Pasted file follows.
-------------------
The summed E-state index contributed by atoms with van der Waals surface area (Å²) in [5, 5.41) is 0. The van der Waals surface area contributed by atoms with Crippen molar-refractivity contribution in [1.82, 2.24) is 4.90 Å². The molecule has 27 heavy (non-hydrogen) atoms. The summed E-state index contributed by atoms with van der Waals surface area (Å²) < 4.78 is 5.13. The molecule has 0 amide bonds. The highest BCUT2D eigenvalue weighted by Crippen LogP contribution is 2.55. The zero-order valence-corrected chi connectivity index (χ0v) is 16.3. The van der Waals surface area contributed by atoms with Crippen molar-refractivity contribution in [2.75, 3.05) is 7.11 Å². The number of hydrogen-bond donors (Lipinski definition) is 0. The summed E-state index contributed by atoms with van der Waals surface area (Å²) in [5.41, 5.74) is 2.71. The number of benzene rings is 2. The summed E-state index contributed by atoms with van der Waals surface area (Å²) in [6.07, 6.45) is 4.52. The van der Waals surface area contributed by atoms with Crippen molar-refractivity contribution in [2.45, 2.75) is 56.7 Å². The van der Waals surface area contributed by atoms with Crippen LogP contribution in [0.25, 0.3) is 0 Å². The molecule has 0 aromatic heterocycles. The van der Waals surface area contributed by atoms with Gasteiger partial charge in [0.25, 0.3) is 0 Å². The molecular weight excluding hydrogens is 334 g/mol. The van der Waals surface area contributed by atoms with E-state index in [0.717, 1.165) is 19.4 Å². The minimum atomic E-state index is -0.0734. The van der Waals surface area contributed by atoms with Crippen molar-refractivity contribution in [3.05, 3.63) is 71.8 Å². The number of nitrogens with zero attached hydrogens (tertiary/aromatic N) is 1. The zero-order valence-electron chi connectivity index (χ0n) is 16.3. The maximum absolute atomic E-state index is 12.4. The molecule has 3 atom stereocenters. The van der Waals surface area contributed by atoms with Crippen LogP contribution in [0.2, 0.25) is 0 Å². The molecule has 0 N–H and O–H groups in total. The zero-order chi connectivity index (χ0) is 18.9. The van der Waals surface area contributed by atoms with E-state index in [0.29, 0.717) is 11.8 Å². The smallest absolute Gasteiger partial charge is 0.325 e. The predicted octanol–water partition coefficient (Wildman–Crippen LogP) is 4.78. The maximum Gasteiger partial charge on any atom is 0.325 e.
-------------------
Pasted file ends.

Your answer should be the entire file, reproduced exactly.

The summed E-state index contributed by atoms with van der Waals surface area (Å²) in [5, 5.41) is 0. The van der Waals surface area contributed by atoms with Crippen molar-refractivity contribution in [1.82, 2.24) is 4.90 Å². The molecule has 27 heavy (non-hydrogen) atoms. The summed E-state index contributed by atoms with van der Waals surface area (Å²) < 4.78 is 5.13. The molecule has 0 amide bonds. The highest BCUT2D eigenvalue weighted by Crippen LogP contribution is 2.55. The zero-order valence-corrected chi connectivity index (χ0v) is 16.3. The van der Waals surface area contributed by atoms with Crippen molar-refractivity contribution in [2.75, 3.05) is 7.11 Å². The number of hydrogen-bond donors (Lipinski definition) is 0. The summed E-state index contributed by atoms with van der Waals surface area (Å²) in [5.41, 5.74) is 2.71. The number of benzene rings is 2. The summed E-state index contributed by atoms with van der Waals surface area (Å²) in [6.07, 6.45) is 4.52. The van der Waals surface area contributed by atoms with Crippen molar-refractivity contribution in [2.45, 2.75) is 56.7 Å². The van der Waals surface area contributed by atoms with Crippen LogP contribution in [0.25, 0.3) is 0 Å². The molecule has 0 aromatic heterocycles. The van der Waals surface area contributed by atoms with Gasteiger partial charge in [0.25, 0.3) is 0 Å². The molecular weight excluding hydrogens is 334 g/mol. The van der Waals surface area contributed by atoms with E-state index in [0.717, 1.165) is 19.4 Å². The minimum atomic E-state index is -0.0734. The van der Waals surface area contributed by atoms with Crippen molar-refractivity contribution in [3.05, 3.63) is 71.8 Å². The number of nitrogens with zero attached hydrogens (tertiary/aromatic N) is 1. The zero-order valence-electron chi connectivity index (χ0n) is 16.3. The maximum absolute atomic E-state index is 12.4. The molecule has 3 atom stereocenters. The van der Waals surface area contributed by atoms with Crippen LogP contribution in [0.2, 0.25) is 0 Å². The molecule has 0 N–H and O–H groups in total. The zero-order chi connectivity index (χ0) is 18.9. The van der Waals surface area contributed by atoms with E-state index in [0.29, 0.717) is 11.8 Å². The smallest absolute Gasteiger partial charge is 0.325 e. The predicted octanol–water partition coefficient (Wildman–Crippen LogP) is 4.78. The maximum Gasteiger partial charge on any atom is 0.325 e.